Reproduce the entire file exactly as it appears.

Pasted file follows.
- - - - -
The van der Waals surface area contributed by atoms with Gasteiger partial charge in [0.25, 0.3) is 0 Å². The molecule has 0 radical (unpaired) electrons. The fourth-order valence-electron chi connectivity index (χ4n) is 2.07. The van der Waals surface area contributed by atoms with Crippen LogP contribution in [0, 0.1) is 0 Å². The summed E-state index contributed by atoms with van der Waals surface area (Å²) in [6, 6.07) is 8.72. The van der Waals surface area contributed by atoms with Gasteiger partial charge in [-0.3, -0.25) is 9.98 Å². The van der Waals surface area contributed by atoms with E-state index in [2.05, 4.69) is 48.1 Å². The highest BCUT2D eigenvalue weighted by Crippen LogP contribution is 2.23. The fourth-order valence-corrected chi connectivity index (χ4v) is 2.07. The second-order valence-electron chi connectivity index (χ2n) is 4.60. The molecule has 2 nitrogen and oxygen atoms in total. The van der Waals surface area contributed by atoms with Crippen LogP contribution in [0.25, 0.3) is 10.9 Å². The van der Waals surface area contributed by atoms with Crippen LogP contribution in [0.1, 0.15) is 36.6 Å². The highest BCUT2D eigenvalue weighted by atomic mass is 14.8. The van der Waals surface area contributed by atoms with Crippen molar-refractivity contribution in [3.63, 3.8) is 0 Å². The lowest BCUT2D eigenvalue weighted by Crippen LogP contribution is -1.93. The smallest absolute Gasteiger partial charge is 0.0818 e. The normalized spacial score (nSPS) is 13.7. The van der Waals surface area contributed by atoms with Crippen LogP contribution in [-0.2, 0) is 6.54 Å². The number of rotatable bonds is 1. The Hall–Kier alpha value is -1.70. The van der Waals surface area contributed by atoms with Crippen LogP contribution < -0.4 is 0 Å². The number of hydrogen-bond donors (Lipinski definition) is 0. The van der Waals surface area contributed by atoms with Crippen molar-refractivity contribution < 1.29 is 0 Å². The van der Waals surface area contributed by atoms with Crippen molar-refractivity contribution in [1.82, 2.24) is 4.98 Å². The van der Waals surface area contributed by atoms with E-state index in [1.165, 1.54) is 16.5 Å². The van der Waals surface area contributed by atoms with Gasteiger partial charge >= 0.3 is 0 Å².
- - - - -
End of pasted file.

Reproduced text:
The van der Waals surface area contributed by atoms with Gasteiger partial charge in [0.25, 0.3) is 0 Å². The molecule has 0 radical (unpaired) electrons. The fourth-order valence-electron chi connectivity index (χ4n) is 2.07. The van der Waals surface area contributed by atoms with Crippen LogP contribution in [0, 0.1) is 0 Å². The summed E-state index contributed by atoms with van der Waals surface area (Å²) in [6, 6.07) is 8.72. The van der Waals surface area contributed by atoms with Gasteiger partial charge in [-0.3, -0.25) is 9.98 Å². The van der Waals surface area contributed by atoms with E-state index in [2.05, 4.69) is 48.1 Å². The highest BCUT2D eigenvalue weighted by Crippen LogP contribution is 2.23. The fourth-order valence-corrected chi connectivity index (χ4v) is 2.07. The second-order valence-electron chi connectivity index (χ2n) is 4.60. The molecule has 2 nitrogen and oxygen atoms in total. The van der Waals surface area contributed by atoms with Crippen LogP contribution in [0.25, 0.3) is 10.9 Å². The van der Waals surface area contributed by atoms with Crippen LogP contribution in [0.1, 0.15) is 36.6 Å². The highest BCUT2D eigenvalue weighted by atomic mass is 14.8. The van der Waals surface area contributed by atoms with Crippen molar-refractivity contribution in [3.63, 3.8) is 0 Å². The lowest BCUT2D eigenvalue weighted by Crippen LogP contribution is -1.93. The smallest absolute Gasteiger partial charge is 0.0818 e. The normalized spacial score (nSPS) is 13.7. The van der Waals surface area contributed by atoms with Crippen LogP contribution in [-0.2, 0) is 6.54 Å². The number of rotatable bonds is 1. The Hall–Kier alpha value is -1.70. The van der Waals surface area contributed by atoms with Crippen LogP contribution < -0.4 is 0 Å². The number of hydrogen-bond donors (Lipinski definition) is 0. The van der Waals surface area contributed by atoms with Crippen molar-refractivity contribution < 1.29 is 0 Å². The van der Waals surface area contributed by atoms with Crippen molar-refractivity contribution in [1.82, 2.24) is 4.98 Å². The van der Waals surface area contributed by atoms with E-state index in [1.165, 1.54) is 16.5 Å². The van der Waals surface area contributed by atoms with Gasteiger partial charge >= 0.3 is 0 Å².